The Stream’s Tom Gilson wrote last year about the “He Gets Us” campaign: “’He Gets Us’ Campaign Doesn’t ‘Get’ Jesus.”  Let’s not be surprised if he writes about this ad as well.

All told, the woke politicking in the Super Bowl ads was dramatically down from recent years. Sure, VW felt compelled to sneak a same-sex couple driving off after their wedding in an otherwise strong and nostalgic ad.

Speaking of ads, politics and nostalgia, Independent presidential candidate Robert F. Kennedy Jr. ran a commercial that was either genius or tacky, depending on your mood. It borrowed the music and imagery from his uncle John F. Kennedy’s campaign commercials, but with his pictures. Particularly cutting, the line: “A man who’s old enough to know … and young enough to do.” It does remind us that they just don’t do political jingles any more.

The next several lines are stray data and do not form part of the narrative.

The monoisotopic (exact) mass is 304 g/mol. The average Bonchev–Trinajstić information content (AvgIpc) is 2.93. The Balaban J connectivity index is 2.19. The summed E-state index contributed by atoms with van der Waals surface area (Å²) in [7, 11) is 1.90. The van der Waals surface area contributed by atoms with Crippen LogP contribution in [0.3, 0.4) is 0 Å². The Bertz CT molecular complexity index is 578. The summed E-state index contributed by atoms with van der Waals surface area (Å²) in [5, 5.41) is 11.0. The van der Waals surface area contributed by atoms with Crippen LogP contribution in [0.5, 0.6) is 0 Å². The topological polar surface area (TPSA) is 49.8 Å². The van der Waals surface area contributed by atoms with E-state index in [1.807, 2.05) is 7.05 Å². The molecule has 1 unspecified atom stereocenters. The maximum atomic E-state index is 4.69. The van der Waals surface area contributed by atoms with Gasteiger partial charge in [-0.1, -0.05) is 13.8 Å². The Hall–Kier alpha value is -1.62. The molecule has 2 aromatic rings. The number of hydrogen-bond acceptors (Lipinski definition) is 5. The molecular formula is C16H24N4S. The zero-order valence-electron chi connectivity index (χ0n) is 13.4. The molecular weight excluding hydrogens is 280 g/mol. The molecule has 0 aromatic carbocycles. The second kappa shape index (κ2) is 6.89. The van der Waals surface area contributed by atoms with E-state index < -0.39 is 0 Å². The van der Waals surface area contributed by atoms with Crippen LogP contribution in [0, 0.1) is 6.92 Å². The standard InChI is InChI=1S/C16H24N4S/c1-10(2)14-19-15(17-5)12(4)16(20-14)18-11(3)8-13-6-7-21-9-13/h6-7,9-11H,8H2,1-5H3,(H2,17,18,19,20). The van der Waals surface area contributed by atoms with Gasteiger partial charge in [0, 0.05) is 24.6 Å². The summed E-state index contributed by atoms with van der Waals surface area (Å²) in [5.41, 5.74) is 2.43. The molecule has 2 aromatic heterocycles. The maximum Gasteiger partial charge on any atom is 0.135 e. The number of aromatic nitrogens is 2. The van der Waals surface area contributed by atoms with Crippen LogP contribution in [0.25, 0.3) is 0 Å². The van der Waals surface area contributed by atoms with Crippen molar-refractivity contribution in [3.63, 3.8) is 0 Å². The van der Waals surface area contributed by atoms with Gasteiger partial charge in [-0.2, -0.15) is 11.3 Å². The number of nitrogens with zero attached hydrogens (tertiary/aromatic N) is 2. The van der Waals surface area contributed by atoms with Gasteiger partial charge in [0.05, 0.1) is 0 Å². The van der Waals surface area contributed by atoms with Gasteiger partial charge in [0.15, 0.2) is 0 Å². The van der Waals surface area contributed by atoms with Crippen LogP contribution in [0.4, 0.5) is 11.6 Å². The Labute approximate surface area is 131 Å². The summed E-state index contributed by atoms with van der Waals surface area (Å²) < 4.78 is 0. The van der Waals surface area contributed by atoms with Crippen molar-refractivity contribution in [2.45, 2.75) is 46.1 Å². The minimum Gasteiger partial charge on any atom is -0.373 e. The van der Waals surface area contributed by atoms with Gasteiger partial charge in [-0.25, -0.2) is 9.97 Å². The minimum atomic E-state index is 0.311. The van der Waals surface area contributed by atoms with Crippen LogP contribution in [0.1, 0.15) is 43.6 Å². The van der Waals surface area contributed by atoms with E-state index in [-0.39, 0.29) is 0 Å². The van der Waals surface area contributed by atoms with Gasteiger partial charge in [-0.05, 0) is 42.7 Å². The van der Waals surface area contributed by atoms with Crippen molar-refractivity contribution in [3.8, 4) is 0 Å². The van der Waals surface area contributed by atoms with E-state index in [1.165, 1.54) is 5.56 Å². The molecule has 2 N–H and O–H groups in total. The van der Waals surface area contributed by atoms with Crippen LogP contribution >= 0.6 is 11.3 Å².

The “Tough Break” award goes to FanDuel. They ran a spot intended to be humorous. Unfortunately, it prominently featured actor Carl Weathers, who passed away just days ago. Rather than pull the spot, FanDuel closed the spot with a graphic reading “Thank You, Carl 1948-2024” to Weathers.

In happier news, the Anheuser-Busch Clydesdales returned … and haven’t lost any of their touch.  Who can resist a doggy kissing a Clydesdale?

“Lift Up Your Voice and Sing”

The pregame show included a performance of “Lift Up Your Voice and Sing.” The hymn is commonly … and divisively … dubbed “The Black National Anthem.” Lots of boos in the days leading up to the game for the NFL placing the song so prominently.